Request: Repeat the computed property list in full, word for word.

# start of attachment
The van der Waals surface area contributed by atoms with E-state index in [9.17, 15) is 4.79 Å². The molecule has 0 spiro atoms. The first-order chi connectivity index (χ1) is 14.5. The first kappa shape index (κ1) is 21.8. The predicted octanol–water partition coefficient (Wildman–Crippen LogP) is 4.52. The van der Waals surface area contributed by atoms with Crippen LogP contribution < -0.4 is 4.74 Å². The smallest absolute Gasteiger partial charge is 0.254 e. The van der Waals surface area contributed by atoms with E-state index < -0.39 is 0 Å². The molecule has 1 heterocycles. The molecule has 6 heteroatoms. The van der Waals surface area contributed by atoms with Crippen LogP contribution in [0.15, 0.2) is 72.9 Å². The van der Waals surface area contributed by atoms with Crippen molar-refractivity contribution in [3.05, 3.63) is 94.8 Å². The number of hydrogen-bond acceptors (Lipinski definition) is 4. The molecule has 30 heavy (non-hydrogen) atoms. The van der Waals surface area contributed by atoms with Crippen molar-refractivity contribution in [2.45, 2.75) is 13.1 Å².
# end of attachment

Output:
The van der Waals surface area contributed by atoms with E-state index in [9.17, 15) is 4.79 Å². The molecule has 0 spiro atoms. The first-order chi connectivity index (χ1) is 14.5. The first kappa shape index (κ1) is 21.8. The predicted octanol–water partition coefficient (Wildman–Crippen LogP) is 4.52. The van der Waals surface area contributed by atoms with Crippen LogP contribution < -0.4 is 4.74 Å². The smallest absolute Gasteiger partial charge is 0.254 e. The van der Waals surface area contributed by atoms with E-state index < -0.39 is 0 Å². The molecule has 1 heterocycles. The molecule has 6 heteroatoms. The van der Waals surface area contributed by atoms with Crippen LogP contribution in [0.15, 0.2) is 72.9 Å². The van der Waals surface area contributed by atoms with Crippen molar-refractivity contribution in [3.05, 3.63) is 94.8 Å². The number of hydrogen-bond acceptors (Lipinski definition) is 4. The molecule has 30 heavy (non-hydrogen) atoms. The van der Waals surface area contributed by atoms with Crippen molar-refractivity contribution in [2.45, 2.75) is 13.1 Å².